Mike Bracken: No, no. I liked Human Centipede, though. But, no. Human Centipede managed to gross me out at one point.
Chi Kong Lui: Oh, okay. I see.
Mike Bracken: And it wasn't the point everybody thinks, were they're sewed together ass to mouth. That didn't bother me. But there's a scene where they're going up the stairs, and they're trying to crawl up these stairs and you can hear them ripping apart. That was pretty gross.
Richard Naik: But the way you describe it about the player actually feeling like they're in imminent danger, that's exactly how I felt. The only types of enemies in the game are the thing that's chasing you and then there are these other zombie-type things. The first time you run into one of them, you're in this really dark basement. You can't fight them, so you basically have to run and hide. It just gets to the point where I get down; I go to a corner; I turn the lantern off, and I'm just siting there. I wasn't thinking about trying to kill them; I wasn't thinking about trying to solve a puzzle. I was just thinking: "Please, just make this fucker go away."
"When I turn around and look in that direction, I don't want to see that thing." Eventually he just walked away and I was just like: "Ah, fuck. I'm going to have to do that 30 more times, aren't I?"
Mike Bracken: That's really interesting. Sometimes I think that these horror games, the problem is that they make you powerful enough that you have option to fight and kill these things that scare you. So the idea of a game that actually forces you to just run away from this monster, that you don't have any chance of killing it or stopping it, that certainly makes it creepier, I think.
Richard Naik: Yeah. You are totally powerless and really, that sense of helplessness is what the alcohol helped alleviate.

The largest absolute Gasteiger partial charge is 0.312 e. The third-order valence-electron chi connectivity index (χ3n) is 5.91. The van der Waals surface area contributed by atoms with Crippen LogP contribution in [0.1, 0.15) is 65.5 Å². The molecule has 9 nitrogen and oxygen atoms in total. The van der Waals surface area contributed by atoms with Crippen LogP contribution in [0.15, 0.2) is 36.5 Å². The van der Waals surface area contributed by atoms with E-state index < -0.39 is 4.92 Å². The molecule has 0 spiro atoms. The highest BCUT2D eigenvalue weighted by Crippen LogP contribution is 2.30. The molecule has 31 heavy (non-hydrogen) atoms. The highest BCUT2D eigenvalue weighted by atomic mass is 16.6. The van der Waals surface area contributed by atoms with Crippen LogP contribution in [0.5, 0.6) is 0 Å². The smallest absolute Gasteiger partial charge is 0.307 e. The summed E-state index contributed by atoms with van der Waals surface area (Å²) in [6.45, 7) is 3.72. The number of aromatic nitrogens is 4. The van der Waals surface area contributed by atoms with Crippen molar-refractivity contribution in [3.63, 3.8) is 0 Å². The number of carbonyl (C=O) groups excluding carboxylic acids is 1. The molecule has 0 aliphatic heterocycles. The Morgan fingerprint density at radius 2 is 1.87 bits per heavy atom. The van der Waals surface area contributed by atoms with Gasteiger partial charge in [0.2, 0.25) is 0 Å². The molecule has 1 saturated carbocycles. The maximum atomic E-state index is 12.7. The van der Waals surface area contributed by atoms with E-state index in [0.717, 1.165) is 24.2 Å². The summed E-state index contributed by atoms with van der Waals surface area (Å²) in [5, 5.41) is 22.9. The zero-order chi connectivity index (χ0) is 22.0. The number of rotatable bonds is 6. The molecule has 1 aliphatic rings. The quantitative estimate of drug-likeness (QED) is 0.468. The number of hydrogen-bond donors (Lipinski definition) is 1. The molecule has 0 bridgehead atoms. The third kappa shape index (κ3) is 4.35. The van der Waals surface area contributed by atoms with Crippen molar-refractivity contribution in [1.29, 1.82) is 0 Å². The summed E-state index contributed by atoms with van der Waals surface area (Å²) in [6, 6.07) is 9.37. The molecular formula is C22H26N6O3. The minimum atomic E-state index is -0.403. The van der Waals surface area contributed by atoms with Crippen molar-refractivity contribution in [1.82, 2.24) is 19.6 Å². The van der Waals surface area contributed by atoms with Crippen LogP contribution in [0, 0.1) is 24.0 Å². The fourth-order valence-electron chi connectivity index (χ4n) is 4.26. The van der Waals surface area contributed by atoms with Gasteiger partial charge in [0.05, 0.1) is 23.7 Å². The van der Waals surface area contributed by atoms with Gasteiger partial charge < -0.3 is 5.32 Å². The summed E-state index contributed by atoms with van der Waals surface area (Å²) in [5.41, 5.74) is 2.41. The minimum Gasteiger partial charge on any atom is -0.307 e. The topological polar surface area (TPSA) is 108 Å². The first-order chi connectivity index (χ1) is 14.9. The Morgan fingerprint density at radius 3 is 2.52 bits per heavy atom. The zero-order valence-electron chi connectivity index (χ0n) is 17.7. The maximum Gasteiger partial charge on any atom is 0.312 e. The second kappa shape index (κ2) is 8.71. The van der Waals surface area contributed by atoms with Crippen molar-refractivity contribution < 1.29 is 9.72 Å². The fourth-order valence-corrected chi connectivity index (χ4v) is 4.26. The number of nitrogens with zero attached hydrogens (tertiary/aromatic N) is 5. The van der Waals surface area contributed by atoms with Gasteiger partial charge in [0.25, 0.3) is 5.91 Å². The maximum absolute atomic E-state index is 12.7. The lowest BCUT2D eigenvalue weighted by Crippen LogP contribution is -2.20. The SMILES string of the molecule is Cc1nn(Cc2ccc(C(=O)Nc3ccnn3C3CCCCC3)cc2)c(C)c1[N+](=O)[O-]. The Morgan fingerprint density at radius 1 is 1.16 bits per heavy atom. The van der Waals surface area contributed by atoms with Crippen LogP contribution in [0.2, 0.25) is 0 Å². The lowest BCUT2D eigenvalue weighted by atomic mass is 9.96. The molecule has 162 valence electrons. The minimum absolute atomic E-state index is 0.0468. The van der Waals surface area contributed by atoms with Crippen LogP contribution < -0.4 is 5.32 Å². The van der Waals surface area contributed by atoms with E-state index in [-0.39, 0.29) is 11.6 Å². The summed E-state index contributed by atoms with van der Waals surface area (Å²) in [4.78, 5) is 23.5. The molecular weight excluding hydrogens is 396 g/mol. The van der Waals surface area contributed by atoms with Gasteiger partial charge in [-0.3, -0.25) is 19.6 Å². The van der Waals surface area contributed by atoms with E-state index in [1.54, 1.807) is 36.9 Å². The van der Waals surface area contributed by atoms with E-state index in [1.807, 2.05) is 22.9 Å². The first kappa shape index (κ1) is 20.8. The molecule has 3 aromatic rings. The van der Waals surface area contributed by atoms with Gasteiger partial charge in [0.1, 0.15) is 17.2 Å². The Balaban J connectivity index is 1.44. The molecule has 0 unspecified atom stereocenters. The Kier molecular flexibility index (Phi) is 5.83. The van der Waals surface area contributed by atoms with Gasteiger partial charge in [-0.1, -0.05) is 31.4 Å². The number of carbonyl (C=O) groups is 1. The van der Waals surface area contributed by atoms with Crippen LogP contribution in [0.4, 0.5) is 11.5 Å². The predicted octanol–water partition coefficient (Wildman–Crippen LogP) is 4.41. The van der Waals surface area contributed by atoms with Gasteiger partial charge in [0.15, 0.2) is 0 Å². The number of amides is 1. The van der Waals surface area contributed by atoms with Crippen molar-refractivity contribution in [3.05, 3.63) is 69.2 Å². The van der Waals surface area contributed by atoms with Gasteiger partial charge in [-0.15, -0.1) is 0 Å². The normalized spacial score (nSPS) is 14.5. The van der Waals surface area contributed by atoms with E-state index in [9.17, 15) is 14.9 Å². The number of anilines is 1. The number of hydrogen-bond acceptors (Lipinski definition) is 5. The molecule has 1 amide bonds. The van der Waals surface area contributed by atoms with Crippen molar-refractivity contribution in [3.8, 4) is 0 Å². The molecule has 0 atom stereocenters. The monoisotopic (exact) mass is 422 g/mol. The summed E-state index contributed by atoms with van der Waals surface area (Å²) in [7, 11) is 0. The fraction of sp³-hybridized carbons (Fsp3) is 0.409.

Mike Bracken: [Chuckling]
Richard Naik: First, I was hiding in the corner. I'm like: "Ah, shit. Shit, shit, shit. Just go away." But then after the wine, I'm like: "Ooh! Look! There's a thing out there! I'm going to go throw a rock at it!" And then he would kill me, obviously.
Mike Bracken: [Chuckling]
Chi Kong Lui: If Richard becomes an alcoholic, Brad, we're going to have to take some responsibility for that.
Brad Gallaway: I know. I was just going to ask you if the site had liability coverage for that. Do we have a sponsored rehab?
Richard Naik: Oh, don't worry. I haven't had a drink in four days, so you're fine.
Chi Kong Lui: For the folks who don't know what we're talking about, Brad and I forced Richard to finish the game, because he didn't want to finish it for his review. But given the score that he gave it, we felt it was important that he finish it. [Chuckling]
Brad Gallaway: Yeah. I wanted to apply a little editorial pressure, that's for sure.
Richard Naik: Yeah; yeah. I'm glad you did, honestly.
Tim Spaeth: I didn't know about this. Explain this. You guys reached out to Richard and said: "Get back in the foxhole"?
Brad Gallaway: Richard approached me and he said that he really, really, really liked this game a lot and we were discussing a review. He told me that he wanted to review it, but he wasn't done. With my understanding that the game was actually relatively short…what is it, Richard? Six or eight hours or something like that?
Richard Naik: Yeah; it's about six to nine hours, depending on how much time you spend hiding in a corner.
I took nine hours to finish it.
Mike Bracken: You were drunk.
Brad Gallaway: So anyway, he says: "I can't finish it because it's so scary, but I want to give it top marks." I'm like: "Well, you got to be able to defend it if you're going to give something the top of the scale. Editorially, I cannot let you run this review if you haven't finish the game, because you wouldn't be able to defend the entire game. That's just not acceptable." So I strongly encouraged him to finish it. And then, Chi, I guess, did you e-mail him also, or what did you do?
Chi Kong Lui: No, I just gave you my opinion. I didn't contact him.
Brad Gallaway: I wanted to check myself to make sure that my instincts were right, so I ran it by Chi and said: "Chi, what would you think if Richard ran this review without finishing it?" and Chi was on the same page as I was. So the consensus was to be a responsible….
Chi Kong Lui: Suck it up; suck it up. [Laughter]
Brad Gallaway: Yeah, you got to man up and finish it. I totally appreciate that it was scary, and there's been plenty of times when I've just not wanted to play scary games because I'm kind of a wuss when it comes to those. But when you're going to start talking about giving out tens, you got to walk the talk.